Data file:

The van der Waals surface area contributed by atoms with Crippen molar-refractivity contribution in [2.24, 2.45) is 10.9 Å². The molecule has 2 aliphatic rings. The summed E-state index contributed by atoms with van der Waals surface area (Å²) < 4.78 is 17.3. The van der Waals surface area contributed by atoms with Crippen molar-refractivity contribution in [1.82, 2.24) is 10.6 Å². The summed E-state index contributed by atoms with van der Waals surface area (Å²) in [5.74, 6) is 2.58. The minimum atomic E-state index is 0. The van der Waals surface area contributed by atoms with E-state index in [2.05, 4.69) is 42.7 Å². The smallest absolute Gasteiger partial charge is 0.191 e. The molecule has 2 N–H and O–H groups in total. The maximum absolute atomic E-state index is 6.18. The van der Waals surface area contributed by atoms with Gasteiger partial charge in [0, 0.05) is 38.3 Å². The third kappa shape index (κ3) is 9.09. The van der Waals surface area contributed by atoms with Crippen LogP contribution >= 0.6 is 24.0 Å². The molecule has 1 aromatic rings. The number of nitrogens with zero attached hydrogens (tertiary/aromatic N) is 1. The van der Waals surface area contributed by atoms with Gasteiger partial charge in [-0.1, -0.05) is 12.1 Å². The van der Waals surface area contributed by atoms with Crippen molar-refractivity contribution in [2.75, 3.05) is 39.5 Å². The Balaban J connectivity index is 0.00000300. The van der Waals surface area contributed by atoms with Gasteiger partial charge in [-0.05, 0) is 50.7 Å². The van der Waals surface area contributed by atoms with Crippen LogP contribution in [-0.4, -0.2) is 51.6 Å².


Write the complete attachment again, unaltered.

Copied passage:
The van der Waals surface area contributed by atoms with Crippen molar-refractivity contribution in [2.24, 2.45) is 10.9 Å². The molecule has 2 aliphatic rings. The summed E-state index contributed by atoms with van der Waals surface area (Å²) < 4.78 is 17.3. The van der Waals surface area contributed by atoms with Crippen molar-refractivity contribution in [1.82, 2.24) is 10.6 Å². The summed E-state index contributed by atoms with van der Waals surface area (Å²) in [5.74, 6) is 2.58. The minimum atomic E-state index is 0. The van der Waals surface area contributed by atoms with E-state index in [2.05, 4.69) is 42.7 Å². The smallest absolute Gasteiger partial charge is 0.191 e. The molecule has 2 N–H and O–H groups in total. The maximum absolute atomic E-state index is 6.18. The van der Waals surface area contributed by atoms with Gasteiger partial charge in [0, 0.05) is 38.3 Å². The third kappa shape index (κ3) is 9.09. The van der Waals surface area contributed by atoms with Crippen LogP contribution >= 0.6 is 24.0 Å². The molecule has 1 aromatic rings. The number of nitrogens with zero attached hydrogens (tertiary/aromatic N) is 1. The van der Waals surface area contributed by atoms with Gasteiger partial charge in [-0.1, -0.05) is 12.1 Å². The van der Waals surface area contributed by atoms with Crippen molar-refractivity contribution in [2.75, 3.05) is 39.5 Å². The Balaban J connectivity index is 0.00000300. The van der Waals surface area contributed by atoms with Gasteiger partial charge in [-0.05, 0) is 50.7 Å². The van der Waals surface area contributed by atoms with Crippen LogP contribution in [-0.4, -0.2) is 51.6 Å².